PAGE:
Abe: I think older generations of women tend to shy away from advanced career opportunities and the company could communicate with them more. I am not a fan of evaluating the gender gap in the workplace simply by numbers and ratios. If the company does a good job identifying and nurturing those who have potential to lead and excel, it will naturally bring up the numbers we would like to achieve. The communication between the company and employees has to happen not only through HR meetings, but also through routine observations and dialogue. In order to encourage such interactions, we as managers, have to be better role models whom our teams can look up to.

Maiko Imada at an ANA ‘fly with your dog’ event

Imada: The numbers do not necessarily show how much progress the company is making to minimize the gender gap. There are women who are not interested in moving up within the company. That’s a personal choice. Having options is important but letting individuals make their own choices is equally as important. I believe that the company should seek to allow employees to decide what they want for their career paths.

Toh: I am satisfied with the education the company provides in order to nurture future leaders. There are regularly scheduled seminars and trainings for those who are at managerial positions. If you aspire to be promoted to those positions, there is a system and culture within our department to receive coaching directly from your managers.

Q: Where do you see yourself in 5 years? What progress do you want ANA Group to make in the next 5 years?

Iwano: This is my first year as a manager, I still have a lot to learn. In 5 years, I hope to be a relaiable manager like all of you here today. I will continue to support my team so that they can be their best self. We need different types of role models, and I hope my journey as a working mother can be one of the examples of what they can achieve.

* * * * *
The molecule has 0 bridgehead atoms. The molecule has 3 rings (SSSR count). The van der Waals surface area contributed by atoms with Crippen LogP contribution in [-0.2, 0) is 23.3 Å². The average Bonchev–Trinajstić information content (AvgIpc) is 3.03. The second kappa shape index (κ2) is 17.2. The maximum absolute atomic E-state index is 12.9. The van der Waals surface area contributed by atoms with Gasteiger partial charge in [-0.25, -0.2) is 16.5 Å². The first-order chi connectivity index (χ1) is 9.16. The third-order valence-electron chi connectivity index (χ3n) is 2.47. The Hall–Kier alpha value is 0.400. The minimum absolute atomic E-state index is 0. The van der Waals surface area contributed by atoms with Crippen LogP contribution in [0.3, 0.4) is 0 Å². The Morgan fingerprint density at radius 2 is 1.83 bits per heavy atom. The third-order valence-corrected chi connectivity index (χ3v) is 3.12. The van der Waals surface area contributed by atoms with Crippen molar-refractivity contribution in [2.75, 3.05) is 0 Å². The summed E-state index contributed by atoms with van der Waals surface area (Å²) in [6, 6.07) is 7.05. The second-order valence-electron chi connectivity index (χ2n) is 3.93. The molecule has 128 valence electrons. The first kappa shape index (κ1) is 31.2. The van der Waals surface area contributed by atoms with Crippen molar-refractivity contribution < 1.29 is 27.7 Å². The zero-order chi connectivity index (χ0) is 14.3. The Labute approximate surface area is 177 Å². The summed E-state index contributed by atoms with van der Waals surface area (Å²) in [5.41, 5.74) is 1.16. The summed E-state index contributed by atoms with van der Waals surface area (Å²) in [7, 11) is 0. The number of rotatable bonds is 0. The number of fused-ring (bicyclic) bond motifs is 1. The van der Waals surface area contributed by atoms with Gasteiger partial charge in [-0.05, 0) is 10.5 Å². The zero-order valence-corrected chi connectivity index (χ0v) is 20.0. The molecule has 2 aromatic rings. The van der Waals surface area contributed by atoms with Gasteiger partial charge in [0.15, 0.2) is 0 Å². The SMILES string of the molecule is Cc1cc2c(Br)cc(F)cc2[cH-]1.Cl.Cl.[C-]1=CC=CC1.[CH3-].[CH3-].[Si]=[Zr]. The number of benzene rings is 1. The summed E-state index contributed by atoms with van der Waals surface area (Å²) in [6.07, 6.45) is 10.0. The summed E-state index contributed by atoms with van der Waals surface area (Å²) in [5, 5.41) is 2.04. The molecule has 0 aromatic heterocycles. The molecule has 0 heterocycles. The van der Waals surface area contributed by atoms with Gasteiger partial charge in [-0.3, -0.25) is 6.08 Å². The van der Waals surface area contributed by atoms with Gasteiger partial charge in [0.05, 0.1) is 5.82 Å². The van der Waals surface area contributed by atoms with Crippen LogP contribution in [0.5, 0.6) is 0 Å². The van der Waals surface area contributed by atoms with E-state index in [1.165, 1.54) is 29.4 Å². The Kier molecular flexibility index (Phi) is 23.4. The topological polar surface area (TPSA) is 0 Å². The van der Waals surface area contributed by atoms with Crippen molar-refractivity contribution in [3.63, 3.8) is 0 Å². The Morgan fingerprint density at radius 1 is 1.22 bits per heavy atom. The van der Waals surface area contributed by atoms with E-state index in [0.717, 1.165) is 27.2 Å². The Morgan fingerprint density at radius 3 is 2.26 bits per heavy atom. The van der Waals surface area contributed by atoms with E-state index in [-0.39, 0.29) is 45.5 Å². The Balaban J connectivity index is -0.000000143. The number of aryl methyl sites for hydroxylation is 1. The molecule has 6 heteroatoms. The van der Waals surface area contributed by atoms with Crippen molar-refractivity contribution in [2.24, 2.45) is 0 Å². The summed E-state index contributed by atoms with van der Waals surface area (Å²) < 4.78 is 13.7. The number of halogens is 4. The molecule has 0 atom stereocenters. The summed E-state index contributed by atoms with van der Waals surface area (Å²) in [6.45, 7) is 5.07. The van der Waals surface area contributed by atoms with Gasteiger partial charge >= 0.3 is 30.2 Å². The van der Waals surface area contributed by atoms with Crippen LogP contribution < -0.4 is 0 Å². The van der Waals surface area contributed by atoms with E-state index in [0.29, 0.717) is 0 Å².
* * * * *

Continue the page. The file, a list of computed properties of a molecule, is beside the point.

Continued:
Noriko Abe present day with 33 years of service at ANA

Abe: As mentioned, I have been with OMC for 13 years and I wish to remain here for the next 5 years. I believe my job is unique and requires specialized skills. I would love to continue assisting younger generations of female colleagues to learn those skills. But who knows, I may find something else at ANA I would like to do more.

Imada: Five years is not a long time. I have no idea where I would like to be in 5 years. For a company, though, it’s a blink of an eye. I do not expect drastic changes, but I hope the ANA Group does not become too comfortable with how loyal we are to the company, to our jobs. Through this pandemic, I believe employee morale has been negatively affected. In the next 5 years, the company needs to work hard to bring back some of the motivation and excitement lost among the employees.

Toh: I have a 4-year-old child. It has been 3 years since I came back from a maternity leave. Every day, I feel like I never have enough time to manage both being a mom of a young child and working full-time at a managerial position, but somehow, I am making it work. And, I am aware that people are interested to see how I am doing. In the next 5 years, I wish to stay healthy and be a good role model to those who are considering similar life choices.

Q: Last question. If you have an opportunity to join a different team within the ANA Group briefly, which one are you interested in trying out?

Toh: I had an opportunity to work briefly on the EMEA (Europe, Middle East, and Africa) administration team as a trainee. Since it is a small office, I was able to get involved in many different functions. The biggest challenge the team faced was that the ANA brand was not well recognized in the market. If I was given a chance to work in a different team, I would love to work in Marketing to raise ANA’s awareness overseas.

Yurika Iwano spending time picking strawberries with her children

Iwano: As an engineer, I have always prioritized our passengers’ safety and comfort. However, I’ve never had a chance to communicate directly with them. I would love to work directly with customers or create something they get to experience firsthand.

Imada: I was thinking about the same thing from the opposite end. Although you are constantly working with passengers’ safety and comfort in mind you do not get to hear their voices, their feedback. I am curious to learn what it is like not to be able to communicate directly with customers. For that reason, I would love to work in Maintenance.